What has happened to the usually sure-footed Basle, the biggest and most prestigious club in Switzerland? Once omnipotent in their own land, winning eight consecutive championships between 2010 and 2017, they now lie bloodied and bruised, a team to be pitied rather than feared.
Their long run of domestic dominance was brought to an end last spring by a renascent Young Boys, but they were widely expected to spring into fightback mode this term.
Instead, they have completely lost their way, sacking coach Raphael Wicky just two games into the new season and tamely failing to make the Champions
League cut, beaten 5-1 on aggregate by PAOK in the second qualifying round.
Wicky, in charge for just 12 months, effectively paid the price for a string of poor results in the summer, with a 5-0 pre-season humbling at the hands of Dutch side Feyenoord, a 2-1 loss at home to St Gallen on the first weekend of the Swiss Super League and the same score in the first leg at PAOK in Greece.
“We no longer had a good feeling [about Wicky],” explains Basle director of sport Marco Streller. “We didn’t want to be accused of waiting too long to take action. We had to assume responsibility. We were concerned by developments, and when there’s not 100 per cent trust you have to react.
“Naturally, the significance of warm-up games should not be overrated.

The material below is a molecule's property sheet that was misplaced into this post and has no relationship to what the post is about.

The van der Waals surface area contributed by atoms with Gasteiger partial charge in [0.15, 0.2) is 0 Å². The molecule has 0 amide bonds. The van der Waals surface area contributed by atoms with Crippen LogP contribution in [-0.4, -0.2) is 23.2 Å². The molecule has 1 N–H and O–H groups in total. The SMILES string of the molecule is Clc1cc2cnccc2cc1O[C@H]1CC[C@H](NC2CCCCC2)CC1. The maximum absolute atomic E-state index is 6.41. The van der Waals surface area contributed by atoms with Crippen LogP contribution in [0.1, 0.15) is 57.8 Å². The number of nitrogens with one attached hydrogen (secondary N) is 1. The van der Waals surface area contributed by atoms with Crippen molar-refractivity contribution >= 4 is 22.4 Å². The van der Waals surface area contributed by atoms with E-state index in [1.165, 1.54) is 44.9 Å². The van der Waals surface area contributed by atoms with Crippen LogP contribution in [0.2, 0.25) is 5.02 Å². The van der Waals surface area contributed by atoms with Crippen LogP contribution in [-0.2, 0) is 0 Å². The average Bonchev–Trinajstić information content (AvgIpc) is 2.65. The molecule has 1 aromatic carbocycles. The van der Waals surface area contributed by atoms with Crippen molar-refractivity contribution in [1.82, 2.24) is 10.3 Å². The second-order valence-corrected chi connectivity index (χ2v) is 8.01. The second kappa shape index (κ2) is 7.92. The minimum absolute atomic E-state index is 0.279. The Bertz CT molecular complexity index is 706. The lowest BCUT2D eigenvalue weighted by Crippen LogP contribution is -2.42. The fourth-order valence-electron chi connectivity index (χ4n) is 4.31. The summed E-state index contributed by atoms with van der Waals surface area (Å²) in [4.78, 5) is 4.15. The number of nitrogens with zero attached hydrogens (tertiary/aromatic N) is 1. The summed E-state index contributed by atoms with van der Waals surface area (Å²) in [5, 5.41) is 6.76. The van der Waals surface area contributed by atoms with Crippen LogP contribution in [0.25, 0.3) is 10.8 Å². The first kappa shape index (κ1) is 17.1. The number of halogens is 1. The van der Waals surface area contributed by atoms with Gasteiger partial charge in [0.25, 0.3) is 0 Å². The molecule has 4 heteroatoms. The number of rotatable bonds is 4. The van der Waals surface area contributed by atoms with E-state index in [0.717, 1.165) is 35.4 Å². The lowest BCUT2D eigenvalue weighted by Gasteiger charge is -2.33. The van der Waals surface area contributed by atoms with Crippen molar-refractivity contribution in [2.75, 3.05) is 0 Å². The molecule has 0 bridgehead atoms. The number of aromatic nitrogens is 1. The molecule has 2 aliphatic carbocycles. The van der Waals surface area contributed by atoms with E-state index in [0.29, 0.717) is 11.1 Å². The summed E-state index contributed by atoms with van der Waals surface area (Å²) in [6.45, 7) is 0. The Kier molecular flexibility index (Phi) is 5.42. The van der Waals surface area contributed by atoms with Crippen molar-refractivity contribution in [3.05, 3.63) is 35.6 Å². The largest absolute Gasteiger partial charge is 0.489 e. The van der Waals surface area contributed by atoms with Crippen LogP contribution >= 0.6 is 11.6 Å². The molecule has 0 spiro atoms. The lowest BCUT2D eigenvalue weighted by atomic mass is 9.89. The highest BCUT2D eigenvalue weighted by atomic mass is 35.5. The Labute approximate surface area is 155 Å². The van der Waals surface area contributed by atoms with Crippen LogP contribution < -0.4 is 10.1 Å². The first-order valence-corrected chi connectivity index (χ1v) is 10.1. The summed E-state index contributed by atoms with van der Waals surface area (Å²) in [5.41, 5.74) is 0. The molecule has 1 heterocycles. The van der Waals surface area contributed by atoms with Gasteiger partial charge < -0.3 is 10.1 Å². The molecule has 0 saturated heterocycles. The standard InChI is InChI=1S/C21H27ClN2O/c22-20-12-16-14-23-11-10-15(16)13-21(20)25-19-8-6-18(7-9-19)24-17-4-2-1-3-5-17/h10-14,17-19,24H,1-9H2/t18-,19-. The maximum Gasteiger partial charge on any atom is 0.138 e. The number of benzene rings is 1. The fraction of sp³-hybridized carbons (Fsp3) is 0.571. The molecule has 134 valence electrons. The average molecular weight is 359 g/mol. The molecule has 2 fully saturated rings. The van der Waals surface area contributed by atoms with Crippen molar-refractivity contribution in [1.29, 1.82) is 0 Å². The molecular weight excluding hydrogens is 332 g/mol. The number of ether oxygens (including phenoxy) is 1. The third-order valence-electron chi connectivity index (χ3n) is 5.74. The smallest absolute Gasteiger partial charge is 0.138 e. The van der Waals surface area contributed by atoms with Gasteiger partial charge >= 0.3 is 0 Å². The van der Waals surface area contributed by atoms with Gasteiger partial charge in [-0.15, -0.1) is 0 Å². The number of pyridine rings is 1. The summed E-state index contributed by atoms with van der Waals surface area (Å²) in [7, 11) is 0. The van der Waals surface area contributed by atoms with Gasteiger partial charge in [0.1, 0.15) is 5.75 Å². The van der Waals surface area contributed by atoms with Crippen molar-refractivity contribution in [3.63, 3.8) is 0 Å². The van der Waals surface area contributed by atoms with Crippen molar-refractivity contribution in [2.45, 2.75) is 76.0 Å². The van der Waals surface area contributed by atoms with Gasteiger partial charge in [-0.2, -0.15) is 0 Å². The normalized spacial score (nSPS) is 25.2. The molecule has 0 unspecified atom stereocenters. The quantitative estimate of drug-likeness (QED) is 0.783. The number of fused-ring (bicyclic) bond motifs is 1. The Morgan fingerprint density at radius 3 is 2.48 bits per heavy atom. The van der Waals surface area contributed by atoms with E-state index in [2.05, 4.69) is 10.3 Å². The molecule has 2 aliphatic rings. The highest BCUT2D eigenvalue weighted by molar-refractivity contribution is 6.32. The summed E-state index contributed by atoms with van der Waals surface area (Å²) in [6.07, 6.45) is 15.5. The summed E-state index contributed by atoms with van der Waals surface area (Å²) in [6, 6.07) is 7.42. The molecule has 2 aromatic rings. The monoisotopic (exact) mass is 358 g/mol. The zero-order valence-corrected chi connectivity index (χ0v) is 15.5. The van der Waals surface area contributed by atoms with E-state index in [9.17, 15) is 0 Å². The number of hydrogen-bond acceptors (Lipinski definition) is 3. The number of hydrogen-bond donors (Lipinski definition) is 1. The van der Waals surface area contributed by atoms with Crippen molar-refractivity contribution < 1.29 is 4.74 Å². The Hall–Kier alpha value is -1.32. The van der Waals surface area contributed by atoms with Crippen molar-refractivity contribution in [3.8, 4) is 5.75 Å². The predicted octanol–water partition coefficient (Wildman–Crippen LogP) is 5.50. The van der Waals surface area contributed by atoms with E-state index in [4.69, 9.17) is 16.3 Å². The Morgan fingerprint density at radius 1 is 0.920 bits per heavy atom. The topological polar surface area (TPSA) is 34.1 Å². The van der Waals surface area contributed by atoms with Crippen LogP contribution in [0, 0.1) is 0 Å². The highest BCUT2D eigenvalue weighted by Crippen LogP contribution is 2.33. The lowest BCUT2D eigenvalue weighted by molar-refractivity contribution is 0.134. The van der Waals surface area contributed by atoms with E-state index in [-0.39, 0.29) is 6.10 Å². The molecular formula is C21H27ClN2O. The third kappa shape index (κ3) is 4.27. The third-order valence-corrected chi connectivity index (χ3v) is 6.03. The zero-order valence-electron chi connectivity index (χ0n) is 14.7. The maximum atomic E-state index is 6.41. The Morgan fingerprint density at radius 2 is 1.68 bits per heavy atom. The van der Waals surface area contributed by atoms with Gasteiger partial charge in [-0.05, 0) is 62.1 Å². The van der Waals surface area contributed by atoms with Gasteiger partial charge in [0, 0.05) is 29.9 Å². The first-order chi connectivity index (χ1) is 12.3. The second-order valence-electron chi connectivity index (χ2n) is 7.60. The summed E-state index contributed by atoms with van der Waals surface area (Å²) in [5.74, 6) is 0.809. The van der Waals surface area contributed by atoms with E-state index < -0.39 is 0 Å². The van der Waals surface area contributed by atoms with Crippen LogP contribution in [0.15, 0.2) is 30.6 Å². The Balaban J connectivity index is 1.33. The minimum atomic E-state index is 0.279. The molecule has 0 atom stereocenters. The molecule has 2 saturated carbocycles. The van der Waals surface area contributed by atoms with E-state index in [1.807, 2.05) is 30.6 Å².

“However we lost our last five games.
“The 5-0 against Feyenoord proved Ahead...Fernando Varela of PAOK puts pressure on Basle that something wasn’t right. We wanted to start the new season with Wicky.
“In hindsight, that was the wrong decision.” Streller claims Wicky probably would have been fired much earlier if FCB had not performed so well in the Champions League last season, beating Benfica and Manchester United on their way to the round of 16, adding: “Without such an unbelievable European campaign we might have opted for a different course in the early part of the new year.”
Worrying for Basle fans, even with Wicky gone – temporarily replaced by the club’s youth-team leader, Alex Frei – there was no immediate improvement when hosting PAOK in the return. Trailing 1-0 after just seven minutes, and three goals in arrears at the final whistle, FCB were as abject as before. No leaders, no teamwork and no physical staying power.
As the critics never tire of pointing out, the current Basle squad is patently not strong enough. In the last two transfer windows far too many key players have headed for the exit and they are badly missing the likes of central defender Manuel Akanji (Borussia Dortmund), left-winger Mohamed Elyounoussi (Southampton), keeper Tomas Vaclik (Sevilla) and full-back Michael Lang (Borussia Monchengladbach).
In a sure sign of a crumbling dynasty, many of Streller’s recruitment hunches have simply not paid off, notably the deals to bring back old FCB midfield favourites Valentin Stocker and Fabian Frei from the Bundesliga.
To clear up the mess, Basle have summoned former Grasshoppers, Cologne, Bochum and Austria boss Marcel Koller. Arriving to sign his twoyear contract in his agent’s shiny black Bentley, Koller must somehow transform a beat-up jalopy into a top-of-the-range model. That might be asking a lot. But at least he should make Basle roadworthy.
“When the heroes always win in a movie, it’s boring,” is a quote attributed to Basle president Bernhard Burgener, who made his money as a film producer.
A penny for Burgener’s thoughts now?
“We wanted to start the new season with Wicky. In hindsight, that was the wrong decision” Basle director of sport Marco Streller
Humbled...Serey Die (right) and Basle lost 5-0 to Feyenoord